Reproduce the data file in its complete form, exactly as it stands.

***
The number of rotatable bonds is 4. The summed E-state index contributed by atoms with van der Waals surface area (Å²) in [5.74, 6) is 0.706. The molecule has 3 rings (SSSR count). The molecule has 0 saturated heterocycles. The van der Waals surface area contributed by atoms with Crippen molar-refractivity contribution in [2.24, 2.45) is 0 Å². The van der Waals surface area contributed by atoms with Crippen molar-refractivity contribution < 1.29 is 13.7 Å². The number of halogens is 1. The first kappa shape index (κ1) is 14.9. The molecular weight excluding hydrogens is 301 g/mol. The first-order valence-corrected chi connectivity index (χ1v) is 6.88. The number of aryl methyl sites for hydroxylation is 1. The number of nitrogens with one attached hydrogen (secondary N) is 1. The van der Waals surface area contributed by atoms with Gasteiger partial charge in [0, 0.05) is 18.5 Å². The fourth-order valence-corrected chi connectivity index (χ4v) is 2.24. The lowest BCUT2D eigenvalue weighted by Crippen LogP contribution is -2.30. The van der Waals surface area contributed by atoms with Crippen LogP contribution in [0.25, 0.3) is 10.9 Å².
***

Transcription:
The number of rotatable bonds is 4. The summed E-state index contributed by atoms with van der Waals surface area (Å²) in [5.74, 6) is 0.706. The molecule has 3 rings (SSSR count). The molecule has 0 saturated heterocycles. The van der Waals surface area contributed by atoms with Crippen molar-refractivity contribution in [2.24, 2.45) is 0 Å². The van der Waals surface area contributed by atoms with Crippen molar-refractivity contribution < 1.29 is 13.7 Å². The number of halogens is 1. The first kappa shape index (κ1) is 14.9. The molecular weight excluding hydrogens is 301 g/mol. The first-order valence-corrected chi connectivity index (χ1v) is 6.88. The number of aryl methyl sites for hydroxylation is 1. The number of nitrogens with one attached hydrogen (secondary N) is 1. The van der Waals surface area contributed by atoms with Gasteiger partial charge in [0, 0.05) is 18.5 Å². The fourth-order valence-corrected chi connectivity index (χ4v) is 2.24. The lowest BCUT2D eigenvalue weighted by Crippen LogP contribution is -2.30. The van der Waals surface area contributed by atoms with Crippen LogP contribution in [0.25, 0.3) is 10.9 Å².